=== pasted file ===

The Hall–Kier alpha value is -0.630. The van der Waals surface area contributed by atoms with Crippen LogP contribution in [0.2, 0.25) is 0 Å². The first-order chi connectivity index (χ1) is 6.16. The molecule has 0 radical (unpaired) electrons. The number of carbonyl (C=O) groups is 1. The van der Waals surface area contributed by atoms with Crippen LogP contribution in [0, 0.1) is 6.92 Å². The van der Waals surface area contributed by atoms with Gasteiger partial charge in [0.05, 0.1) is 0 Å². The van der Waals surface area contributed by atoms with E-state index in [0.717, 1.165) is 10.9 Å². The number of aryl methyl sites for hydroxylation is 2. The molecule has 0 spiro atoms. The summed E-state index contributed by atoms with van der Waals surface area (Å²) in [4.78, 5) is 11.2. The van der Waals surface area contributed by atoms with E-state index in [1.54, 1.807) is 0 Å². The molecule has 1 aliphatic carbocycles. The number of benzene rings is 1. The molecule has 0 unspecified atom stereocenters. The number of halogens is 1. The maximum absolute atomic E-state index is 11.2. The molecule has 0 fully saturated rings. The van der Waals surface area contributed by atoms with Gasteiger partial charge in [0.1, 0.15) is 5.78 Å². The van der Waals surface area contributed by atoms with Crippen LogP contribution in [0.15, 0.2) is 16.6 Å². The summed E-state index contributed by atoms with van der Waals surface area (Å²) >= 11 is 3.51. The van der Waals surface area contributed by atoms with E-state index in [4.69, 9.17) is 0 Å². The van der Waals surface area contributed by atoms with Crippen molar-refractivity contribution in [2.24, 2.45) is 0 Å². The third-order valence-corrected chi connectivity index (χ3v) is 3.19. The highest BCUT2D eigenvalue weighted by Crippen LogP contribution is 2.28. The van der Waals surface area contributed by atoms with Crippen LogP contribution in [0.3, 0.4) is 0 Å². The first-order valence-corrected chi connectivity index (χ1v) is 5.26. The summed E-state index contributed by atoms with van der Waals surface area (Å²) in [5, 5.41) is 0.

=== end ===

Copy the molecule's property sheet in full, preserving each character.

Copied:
The Hall–Kier alpha value is -0.630. The van der Waals surface area contributed by atoms with Crippen LogP contribution in [0.2, 0.25) is 0 Å². The first-order chi connectivity index (χ1) is 6.16. The molecule has 0 radical (unpaired) electrons. The number of carbonyl (C=O) groups is 1. The van der Waals surface area contributed by atoms with Crippen LogP contribution in [0, 0.1) is 6.92 Å². The van der Waals surface area contributed by atoms with Gasteiger partial charge in [0.05, 0.1) is 0 Å². The van der Waals surface area contributed by atoms with E-state index in [0.717, 1.165) is 10.9 Å². The number of aryl methyl sites for hydroxylation is 2. The molecule has 0 spiro atoms. The summed E-state index contributed by atoms with van der Waals surface area (Å²) in [4.78, 5) is 11.2. The van der Waals surface area contributed by atoms with E-state index in [1.54, 1.807) is 0 Å². The molecule has 1 aliphatic carbocycles. The number of benzene rings is 1. The molecule has 0 unspecified atom stereocenters. The number of halogens is 1. The maximum absolute atomic E-state index is 11.2. The molecule has 0 fully saturated rings. The van der Waals surface area contributed by atoms with Gasteiger partial charge in [0.1, 0.15) is 5.78 Å². The van der Waals surface area contributed by atoms with Crippen LogP contribution in [0.15, 0.2) is 16.6 Å². The summed E-state index contributed by atoms with van der Waals surface area (Å²) >= 11 is 3.51. The van der Waals surface area contributed by atoms with E-state index in [4.69, 9.17) is 0 Å². The van der Waals surface area contributed by atoms with Crippen molar-refractivity contribution in [2.24, 2.45) is 0 Å². The third-order valence-corrected chi connectivity index (χ3v) is 3.19. The highest BCUT2D eigenvalue weighted by Crippen LogP contribution is 2.28. The van der Waals surface area contributed by atoms with Crippen LogP contribution in [0.3, 0.4) is 0 Å². The first-order valence-corrected chi connectivity index (χ1v) is 5.26. The summed E-state index contributed by atoms with van der Waals surface area (Å²) in [5, 5.41) is 0.